The Detroit Lions cheerleaders unveiled new uniforms during the team’s home opener — and there are more to come.
Tanya Wildt/Detroit Free Press
Theo Riddick was halfway through one of his thrice weekly sessions in a hyperbaric chamber when he came to a revelation this spring.
Riddick was scrolling through Netflix, as he often does while lying in his oxygen pod, when he stumbled upon the documentary, “What the Health.”
The fifth-year Lions running back flipped the movie on and watched the first 40 or so minutes before his hour-long hyperbaric session ended. When he got home, unable to shake what he just saw, he turned it on again.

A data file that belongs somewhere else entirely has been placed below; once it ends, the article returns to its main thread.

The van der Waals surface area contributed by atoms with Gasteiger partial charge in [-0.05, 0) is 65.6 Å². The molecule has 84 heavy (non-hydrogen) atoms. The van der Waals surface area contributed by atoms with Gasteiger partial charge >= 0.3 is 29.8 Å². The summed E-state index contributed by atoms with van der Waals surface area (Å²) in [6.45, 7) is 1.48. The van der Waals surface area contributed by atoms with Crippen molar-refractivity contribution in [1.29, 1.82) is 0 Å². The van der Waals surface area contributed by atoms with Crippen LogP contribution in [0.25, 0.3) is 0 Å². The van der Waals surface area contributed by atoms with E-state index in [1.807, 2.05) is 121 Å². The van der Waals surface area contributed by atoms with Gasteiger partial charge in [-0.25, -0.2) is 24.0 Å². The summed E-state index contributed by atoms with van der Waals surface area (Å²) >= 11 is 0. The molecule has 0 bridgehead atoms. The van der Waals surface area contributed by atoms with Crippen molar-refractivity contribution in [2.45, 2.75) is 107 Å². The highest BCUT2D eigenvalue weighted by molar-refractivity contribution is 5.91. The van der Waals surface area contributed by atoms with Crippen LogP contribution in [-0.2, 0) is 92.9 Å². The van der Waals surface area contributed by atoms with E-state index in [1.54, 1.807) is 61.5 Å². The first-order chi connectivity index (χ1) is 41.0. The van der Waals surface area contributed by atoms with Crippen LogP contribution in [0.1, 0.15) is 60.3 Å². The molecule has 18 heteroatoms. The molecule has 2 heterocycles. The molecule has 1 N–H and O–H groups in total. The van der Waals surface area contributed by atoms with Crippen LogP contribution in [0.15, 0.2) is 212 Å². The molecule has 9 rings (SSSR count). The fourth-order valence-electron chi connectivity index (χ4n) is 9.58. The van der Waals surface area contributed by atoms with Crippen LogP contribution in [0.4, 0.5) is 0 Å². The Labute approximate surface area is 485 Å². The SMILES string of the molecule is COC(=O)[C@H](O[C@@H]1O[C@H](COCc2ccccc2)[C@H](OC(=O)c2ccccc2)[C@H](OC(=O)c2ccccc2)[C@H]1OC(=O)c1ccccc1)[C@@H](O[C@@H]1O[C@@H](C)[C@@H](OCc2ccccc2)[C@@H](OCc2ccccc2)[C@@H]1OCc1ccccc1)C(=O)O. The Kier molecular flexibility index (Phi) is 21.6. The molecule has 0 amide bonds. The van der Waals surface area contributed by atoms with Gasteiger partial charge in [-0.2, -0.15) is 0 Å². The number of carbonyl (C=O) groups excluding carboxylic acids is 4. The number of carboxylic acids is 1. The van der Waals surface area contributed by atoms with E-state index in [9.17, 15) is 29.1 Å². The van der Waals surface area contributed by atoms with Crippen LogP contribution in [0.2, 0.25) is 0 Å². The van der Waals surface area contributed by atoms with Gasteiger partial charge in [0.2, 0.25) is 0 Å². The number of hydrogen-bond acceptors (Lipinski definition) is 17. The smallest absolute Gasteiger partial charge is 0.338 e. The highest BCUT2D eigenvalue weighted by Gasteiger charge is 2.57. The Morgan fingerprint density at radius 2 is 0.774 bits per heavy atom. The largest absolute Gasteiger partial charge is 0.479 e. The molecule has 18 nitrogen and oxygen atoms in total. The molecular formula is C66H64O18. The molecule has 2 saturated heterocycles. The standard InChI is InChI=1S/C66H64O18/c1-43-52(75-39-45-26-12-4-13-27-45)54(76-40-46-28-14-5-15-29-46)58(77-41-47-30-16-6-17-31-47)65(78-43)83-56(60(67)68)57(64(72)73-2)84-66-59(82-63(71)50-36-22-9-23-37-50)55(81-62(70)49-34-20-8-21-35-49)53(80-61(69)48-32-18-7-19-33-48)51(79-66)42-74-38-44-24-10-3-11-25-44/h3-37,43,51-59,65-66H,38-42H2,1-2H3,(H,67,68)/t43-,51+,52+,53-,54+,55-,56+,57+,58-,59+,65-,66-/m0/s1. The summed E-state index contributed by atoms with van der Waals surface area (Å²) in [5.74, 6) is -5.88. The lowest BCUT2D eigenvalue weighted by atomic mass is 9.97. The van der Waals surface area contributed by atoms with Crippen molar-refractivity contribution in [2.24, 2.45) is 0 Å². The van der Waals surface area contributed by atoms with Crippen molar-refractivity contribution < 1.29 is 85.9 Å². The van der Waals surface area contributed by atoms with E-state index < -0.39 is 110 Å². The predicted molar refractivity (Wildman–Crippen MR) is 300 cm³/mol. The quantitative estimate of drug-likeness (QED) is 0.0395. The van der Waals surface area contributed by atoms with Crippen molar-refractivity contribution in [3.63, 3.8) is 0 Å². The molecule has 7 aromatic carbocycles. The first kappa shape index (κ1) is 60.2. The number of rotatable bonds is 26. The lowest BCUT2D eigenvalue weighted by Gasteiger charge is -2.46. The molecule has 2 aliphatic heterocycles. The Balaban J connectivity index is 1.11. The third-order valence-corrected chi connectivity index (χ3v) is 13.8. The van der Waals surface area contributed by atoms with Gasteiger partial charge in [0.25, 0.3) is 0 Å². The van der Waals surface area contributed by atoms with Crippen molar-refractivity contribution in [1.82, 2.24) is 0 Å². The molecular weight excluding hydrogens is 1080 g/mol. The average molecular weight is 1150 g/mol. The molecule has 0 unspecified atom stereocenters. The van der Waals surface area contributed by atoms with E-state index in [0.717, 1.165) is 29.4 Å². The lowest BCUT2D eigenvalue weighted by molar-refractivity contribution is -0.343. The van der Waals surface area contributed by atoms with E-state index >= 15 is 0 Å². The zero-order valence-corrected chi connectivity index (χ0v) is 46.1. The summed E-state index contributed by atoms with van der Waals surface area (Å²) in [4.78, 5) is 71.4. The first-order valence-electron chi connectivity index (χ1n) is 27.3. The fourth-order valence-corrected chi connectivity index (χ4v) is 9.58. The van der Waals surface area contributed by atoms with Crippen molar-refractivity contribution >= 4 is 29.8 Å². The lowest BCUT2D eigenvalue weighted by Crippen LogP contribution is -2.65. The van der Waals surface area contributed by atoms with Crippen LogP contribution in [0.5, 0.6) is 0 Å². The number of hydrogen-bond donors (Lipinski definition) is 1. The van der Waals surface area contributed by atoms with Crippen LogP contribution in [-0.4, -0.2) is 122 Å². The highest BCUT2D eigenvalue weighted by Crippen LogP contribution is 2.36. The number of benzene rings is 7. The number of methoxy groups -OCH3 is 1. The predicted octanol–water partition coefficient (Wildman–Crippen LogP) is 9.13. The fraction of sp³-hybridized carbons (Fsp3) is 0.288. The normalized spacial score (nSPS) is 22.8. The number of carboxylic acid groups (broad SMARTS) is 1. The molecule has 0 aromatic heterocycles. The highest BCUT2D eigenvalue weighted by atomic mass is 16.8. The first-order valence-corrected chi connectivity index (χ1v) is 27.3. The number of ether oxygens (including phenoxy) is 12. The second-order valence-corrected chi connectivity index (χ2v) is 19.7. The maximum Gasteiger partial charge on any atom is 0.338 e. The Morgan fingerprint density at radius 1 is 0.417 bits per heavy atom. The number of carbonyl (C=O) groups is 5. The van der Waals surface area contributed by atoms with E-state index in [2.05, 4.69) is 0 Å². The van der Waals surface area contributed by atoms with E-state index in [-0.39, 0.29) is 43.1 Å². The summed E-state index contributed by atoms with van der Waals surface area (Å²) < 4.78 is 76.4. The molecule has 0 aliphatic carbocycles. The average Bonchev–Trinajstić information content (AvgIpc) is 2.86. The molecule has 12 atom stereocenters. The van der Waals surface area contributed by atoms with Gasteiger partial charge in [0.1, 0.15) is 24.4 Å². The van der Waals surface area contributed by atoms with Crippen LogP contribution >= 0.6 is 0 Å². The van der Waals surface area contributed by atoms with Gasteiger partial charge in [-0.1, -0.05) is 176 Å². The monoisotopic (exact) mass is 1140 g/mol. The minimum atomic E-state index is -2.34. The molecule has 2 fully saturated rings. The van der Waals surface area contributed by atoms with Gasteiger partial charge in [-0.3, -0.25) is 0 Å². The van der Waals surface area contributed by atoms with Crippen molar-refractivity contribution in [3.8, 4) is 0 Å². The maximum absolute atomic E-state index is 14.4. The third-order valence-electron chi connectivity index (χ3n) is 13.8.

“I was just like, ‘Oh my God,’ ” Riddick said. “I told all my boys about it.”
Among the friends Riddick texted was his Lions teammate, Ameer Abdullah.
About a week later, after Abdullah watched the movie, he texted Riddick back.
“He was like, ‘I’m done eating meat,’ just like that,” Riddick said. “Exclamation mark.”
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Abdullah rarely ate red meat anyway, a religious and lifestyle choice he made years ago. But for more than three months, the Lions running backs have followed near-vegetarian diets they say have helped them become better players on the field.
“It’s a huge transition, and that’s why I think…
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